This review was written in 2009.

I’ve always wondered what exactly was better late than early. And how could I start homeschooling without reading one of the books that kick-started homeschooling as a movement? So, I finally borrowed this off my parents’ shelf and read it, as opposed to borrowing it and not reading it, which I’ve already done once or twice.

Apparently, what is better “late” rather than early is an institutional setting. Moore says it is better not to put your child in an institutional setting until your child is at least 8-10 years old (including day care, preschool, day school) — basically, in any setting with more than 5 kids per adult, which adult replaces parental supervision and authority (i.e. a parent [figure] of the child isn’t present; the child is dropped off).

He uses brain, eye, hearing, and educational research to show that until the age of 8-10 children cannot handle the socialization of a large group of peers without the direction and guidance of a mother being present; if they do seem to adjust fine, they often transfer their allegiance from their mother to their teacher, or they simply develop anxieties that aren’t manifest or are seemingly unrelated.

I don’t think he was saying that such children are ruined or damaged (necessarily, but certainly sometimes), merely that it is better not to put them in such situations.

Instead, he argues, the best place for children from birth to 8-10 is at home with mom, participating in regular life (family meals, conversation, and chores) and having lots of outside play time.

“Close work” — anything requiring focus of vision and attention — should be minimal if any is done at all until the age of 8-10, he claims. He admits that some children might teach themselves to read without formal instruction (which he does not even suggest parents do), and says that not more than 15-20 minutes of reading should be allowed, and no reading or writing or “close work” of any kind should be forced upon the child who resists.

He says that children’s eyes are naturally far-sighted, and so focusing on close work is a strain to the eyes, whether it appears to be or not, and that too much of it will literally misshape the eyes and cause vision problems.

The second half of the book is parenting advice for children from birth to age 8-9, giving examples of activities and toys and chores that are good for each age and also explaining some development that can be expected. His emphasis is on nutrition and good eating habits, independent solitary play, no parental indulgence, but training in obedience and responsibility.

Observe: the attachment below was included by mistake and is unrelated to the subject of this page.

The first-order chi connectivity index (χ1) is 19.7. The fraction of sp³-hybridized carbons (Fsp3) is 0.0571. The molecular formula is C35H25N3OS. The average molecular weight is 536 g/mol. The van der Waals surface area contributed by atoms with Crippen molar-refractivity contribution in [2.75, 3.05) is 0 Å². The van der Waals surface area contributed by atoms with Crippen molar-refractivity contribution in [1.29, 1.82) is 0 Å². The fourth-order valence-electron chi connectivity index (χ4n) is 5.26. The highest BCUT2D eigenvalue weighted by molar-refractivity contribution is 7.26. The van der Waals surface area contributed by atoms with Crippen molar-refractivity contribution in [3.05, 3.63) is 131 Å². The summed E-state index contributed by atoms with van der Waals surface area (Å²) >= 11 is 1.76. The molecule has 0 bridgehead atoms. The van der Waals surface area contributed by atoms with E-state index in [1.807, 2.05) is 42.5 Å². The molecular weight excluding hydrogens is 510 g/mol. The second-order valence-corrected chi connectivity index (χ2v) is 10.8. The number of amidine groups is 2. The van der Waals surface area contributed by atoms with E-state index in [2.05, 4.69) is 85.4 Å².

Once the child is 8 or 9, he explains, he should not be made to begin first grade with 6-year-olds, but he should be placed in third or fourth grade with his peers and given a little extra attention or tutoring (by parents, most likely) until he’s caught up, which should only take a few months. He will then be more likely to be a leader, as he has more self-confidence and self-control (which is more likely to develop at home than in a group setting, especially if the child is young within the group).

So now he is mature enough to handle group pressure and competition, lack of personal attention and competition for the teacher’s attention and favor, and now has the ability to place others’ needs before his own or work out solutions creatively. Before he is ready for this, his interactions with peers, even a small group of peers, should be with a parent nearby to supervise and know what is going on so she can directly teach and train her child.

A mother simply does not know what has happened at school (what was said and done between peers is more important, more shaping, and more uncontrollable than what the lessons were) and cannot help her child handle it well.

A little quick research shows the Moore Foundation is still alive and well, and Better Late Than Early is out of print, replaced by several other homeschool/family-focused books and School Can Wait II, the scholarly version of Better Late Than Early. In 1975, homeschooling was not yet a word, so it’s not mentioned at all in the book.

However, now there is a “Moore Formula” for homeschooling explained on their website. Their “formula” seemed fairly unschoolish and child-centered, and it wasn’t clear that such approach ended when the child reached 8-10.

The book was written in 1975, on the cusp of Early Childhood Education (i.e. school starting before ages 7-9 as was typical before the 60s & 70s) programs. And, yes, of course Finnish experts were cited. :) Research, I’m sure, has progressed immensely, although as he points out, what is published and popularized is usually only what is in the best monetary interest of some group or other, and ECE is an easy sell to concerned parents and is a huge business — even moreso now.

Still, with its age, I do wonder if more recent research still bears out his conclusions. I’m glad I read it, but I don’t think it’s actually going to change anything I do or think. However, that is only because I am already anti-institution. :)

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